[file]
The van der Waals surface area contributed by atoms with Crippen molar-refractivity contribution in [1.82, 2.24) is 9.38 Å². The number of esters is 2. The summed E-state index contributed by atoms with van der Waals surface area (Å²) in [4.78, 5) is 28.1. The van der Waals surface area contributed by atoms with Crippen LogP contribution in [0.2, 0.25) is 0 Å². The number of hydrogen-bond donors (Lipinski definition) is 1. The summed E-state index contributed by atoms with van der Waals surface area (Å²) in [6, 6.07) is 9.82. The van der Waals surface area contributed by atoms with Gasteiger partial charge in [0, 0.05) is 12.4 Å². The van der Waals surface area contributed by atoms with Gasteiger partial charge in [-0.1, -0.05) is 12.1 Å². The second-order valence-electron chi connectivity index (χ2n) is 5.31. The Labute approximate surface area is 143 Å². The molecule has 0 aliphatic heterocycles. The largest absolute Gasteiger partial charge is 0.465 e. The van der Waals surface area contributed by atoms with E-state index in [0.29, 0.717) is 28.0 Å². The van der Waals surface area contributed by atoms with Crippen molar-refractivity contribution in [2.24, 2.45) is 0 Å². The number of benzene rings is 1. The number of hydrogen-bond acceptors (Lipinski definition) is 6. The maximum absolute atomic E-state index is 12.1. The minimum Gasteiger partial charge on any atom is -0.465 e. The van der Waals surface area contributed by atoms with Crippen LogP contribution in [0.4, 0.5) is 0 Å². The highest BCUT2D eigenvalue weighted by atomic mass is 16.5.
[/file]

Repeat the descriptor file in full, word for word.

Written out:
The van der Waals surface area contributed by atoms with Crippen molar-refractivity contribution in [1.82, 2.24) is 9.38 Å². The number of esters is 2. The summed E-state index contributed by atoms with van der Waals surface area (Å²) in [4.78, 5) is 28.1. The van der Waals surface area contributed by atoms with Crippen LogP contribution in [0.2, 0.25) is 0 Å². The number of hydrogen-bond donors (Lipinski definition) is 1. The summed E-state index contributed by atoms with van der Waals surface area (Å²) in [6, 6.07) is 9.82. The van der Waals surface area contributed by atoms with Gasteiger partial charge in [0, 0.05) is 12.4 Å². The van der Waals surface area contributed by atoms with Gasteiger partial charge in [-0.1, -0.05) is 12.1 Å². The second-order valence-electron chi connectivity index (χ2n) is 5.31. The Labute approximate surface area is 143 Å². The molecule has 0 aliphatic heterocycles. The largest absolute Gasteiger partial charge is 0.465 e. The van der Waals surface area contributed by atoms with E-state index in [0.29, 0.717) is 28.0 Å². The van der Waals surface area contributed by atoms with Crippen molar-refractivity contribution in [2.24, 2.45) is 0 Å². The number of benzene rings is 1. The number of hydrogen-bond acceptors (Lipinski definition) is 6. The maximum absolute atomic E-state index is 12.1. The minimum Gasteiger partial charge on any atom is -0.465 e. The van der Waals surface area contributed by atoms with Crippen LogP contribution in [0.4, 0.5) is 0 Å². The highest BCUT2D eigenvalue weighted by atomic mass is 16.5.